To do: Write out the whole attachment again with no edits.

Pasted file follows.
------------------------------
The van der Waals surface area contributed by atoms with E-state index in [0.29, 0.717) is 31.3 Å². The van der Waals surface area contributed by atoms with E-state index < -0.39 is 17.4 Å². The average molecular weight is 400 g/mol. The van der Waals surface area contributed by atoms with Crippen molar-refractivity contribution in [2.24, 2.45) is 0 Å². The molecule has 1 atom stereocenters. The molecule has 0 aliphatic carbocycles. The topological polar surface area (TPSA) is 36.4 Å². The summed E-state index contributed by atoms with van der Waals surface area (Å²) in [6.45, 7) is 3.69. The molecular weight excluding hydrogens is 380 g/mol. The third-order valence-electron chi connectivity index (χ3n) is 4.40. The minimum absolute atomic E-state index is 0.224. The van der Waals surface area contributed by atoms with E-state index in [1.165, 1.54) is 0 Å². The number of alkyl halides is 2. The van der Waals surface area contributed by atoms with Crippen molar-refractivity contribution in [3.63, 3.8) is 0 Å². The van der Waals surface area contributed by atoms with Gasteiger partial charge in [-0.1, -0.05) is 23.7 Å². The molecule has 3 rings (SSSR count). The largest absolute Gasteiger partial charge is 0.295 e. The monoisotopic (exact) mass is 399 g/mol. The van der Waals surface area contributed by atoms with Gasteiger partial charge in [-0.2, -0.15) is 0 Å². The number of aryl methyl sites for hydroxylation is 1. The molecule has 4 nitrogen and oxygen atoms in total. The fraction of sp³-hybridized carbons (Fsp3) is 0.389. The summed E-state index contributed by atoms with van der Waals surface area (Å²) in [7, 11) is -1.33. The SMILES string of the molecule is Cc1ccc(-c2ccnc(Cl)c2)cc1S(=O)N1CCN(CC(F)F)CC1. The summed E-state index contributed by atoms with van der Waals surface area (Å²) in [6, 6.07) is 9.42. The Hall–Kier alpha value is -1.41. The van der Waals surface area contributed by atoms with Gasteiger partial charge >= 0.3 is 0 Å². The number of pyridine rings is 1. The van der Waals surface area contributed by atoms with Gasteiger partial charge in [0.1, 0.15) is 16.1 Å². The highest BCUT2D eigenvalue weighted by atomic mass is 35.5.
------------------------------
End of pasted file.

The van der Waals surface area contributed by atoms with E-state index in [0.29, 0.717) is 31.3 Å². The van der Waals surface area contributed by atoms with E-state index < -0.39 is 17.4 Å². The average molecular weight is 400 g/mol. The van der Waals surface area contributed by atoms with Crippen molar-refractivity contribution in [2.24, 2.45) is 0 Å². The molecule has 1 atom stereocenters. The molecule has 0 aliphatic carbocycles. The topological polar surface area (TPSA) is 36.4 Å². The summed E-state index contributed by atoms with van der Waals surface area (Å²) in [6.45, 7) is 3.69. The molecular weight excluding hydrogens is 380 g/mol. The third-order valence-electron chi connectivity index (χ3n) is 4.40. The minimum absolute atomic E-state index is 0.224. The van der Waals surface area contributed by atoms with E-state index in [1.165, 1.54) is 0 Å². The number of alkyl halides is 2. The van der Waals surface area contributed by atoms with Crippen molar-refractivity contribution in [3.63, 3.8) is 0 Å². The van der Waals surface area contributed by atoms with Gasteiger partial charge in [-0.1, -0.05) is 23.7 Å². The molecule has 3 rings (SSSR count). The largest absolute Gasteiger partial charge is 0.295 e. The monoisotopic (exact) mass is 399 g/mol. The van der Waals surface area contributed by atoms with Gasteiger partial charge in [-0.2, -0.15) is 0 Å². The number of aryl methyl sites for hydroxylation is 1. The molecule has 4 nitrogen and oxygen atoms in total. The fraction of sp³-hybridized carbons (Fsp3) is 0.389. The summed E-state index contributed by atoms with van der Waals surface area (Å²) in [7, 11) is -1.33. The SMILES string of the molecule is Cc1ccc(-c2ccnc(Cl)c2)cc1S(=O)N1CCN(CC(F)F)CC1. The summed E-state index contributed by atoms with van der Waals surface area (Å²) in [6, 6.07) is 9.42. The Hall–Kier alpha value is -1.41. The van der Waals surface area contributed by atoms with Gasteiger partial charge >= 0.3 is 0 Å². The number of pyridine rings is 1. The van der Waals surface area contributed by atoms with Gasteiger partial charge in [0.1, 0.15) is 16.1 Å². The highest BCUT2D eigenvalue weighted by atomic mass is 35.5.